American forces swept in after midnight Sunday, under cover of darkness.
Then, under cover of the night, they went out and confronted the Italians.
under cover of anti-elitism, people like Sarah Palin love to conflate unearned privilege with hard-won educational achievement.
But under cover of this benign neglect, the region has dramatically changed, mostly for the better.
The Ranelagh, "a place of public entertainment," erected at Chelsea in 1742, was a kind of Vauxhall under cover.
Next morning, under cover of a thick fog, we besieged the city.
The chances are Rock's in the clear with a 'dummy' or else his property is all under cover.
After this it was resolved that they must again separate their quarters and get under cover in the villages.
He accordingly had them removed, under cover of darkness, to the houses of his friends.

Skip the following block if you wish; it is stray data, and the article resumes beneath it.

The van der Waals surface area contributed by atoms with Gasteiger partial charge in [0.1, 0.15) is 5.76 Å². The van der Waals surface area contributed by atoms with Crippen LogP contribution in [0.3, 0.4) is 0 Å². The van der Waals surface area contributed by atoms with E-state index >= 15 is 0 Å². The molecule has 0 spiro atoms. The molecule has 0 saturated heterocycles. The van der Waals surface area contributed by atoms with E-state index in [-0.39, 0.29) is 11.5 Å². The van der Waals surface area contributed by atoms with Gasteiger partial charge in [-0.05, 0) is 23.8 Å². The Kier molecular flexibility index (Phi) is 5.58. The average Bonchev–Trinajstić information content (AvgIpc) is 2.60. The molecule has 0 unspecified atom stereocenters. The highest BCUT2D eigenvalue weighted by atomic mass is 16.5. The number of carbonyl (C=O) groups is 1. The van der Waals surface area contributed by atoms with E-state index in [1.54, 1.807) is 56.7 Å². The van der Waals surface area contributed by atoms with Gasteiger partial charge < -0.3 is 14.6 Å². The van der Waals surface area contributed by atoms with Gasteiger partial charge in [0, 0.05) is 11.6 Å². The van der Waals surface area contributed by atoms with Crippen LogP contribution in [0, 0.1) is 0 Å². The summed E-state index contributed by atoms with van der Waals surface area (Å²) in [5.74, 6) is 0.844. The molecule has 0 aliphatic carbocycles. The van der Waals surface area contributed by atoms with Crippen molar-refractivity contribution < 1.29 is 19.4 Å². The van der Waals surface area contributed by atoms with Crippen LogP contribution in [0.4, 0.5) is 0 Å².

The other passengers were under cover, and the decks seemed to be deserted.
mid-12c., from Old French covrir (12c., Modern French couvrir) "to cover, protect, conceal, dissemble," from Late Latin coperire, from Latin cooperire "to cover over, overwhelm, bury," from com-, intensive prefix (see com-), + operire "to close, cover" (see weir). Related: Covered; covering. Military sense is from 1680s; newspaper sense first recorded 1893; use in football dates from 1907. Betting sense is 1857. OF horses, as a euphemism for "copulate" it dates from 1530s. Covered wagon attested from 1745.
early 13c., in compounds, from cover (v.). Meaning "recording of a song already recorded by another" is 1966. Cover girl is U.S. slang from 1915, shortening of magazine-cover girl.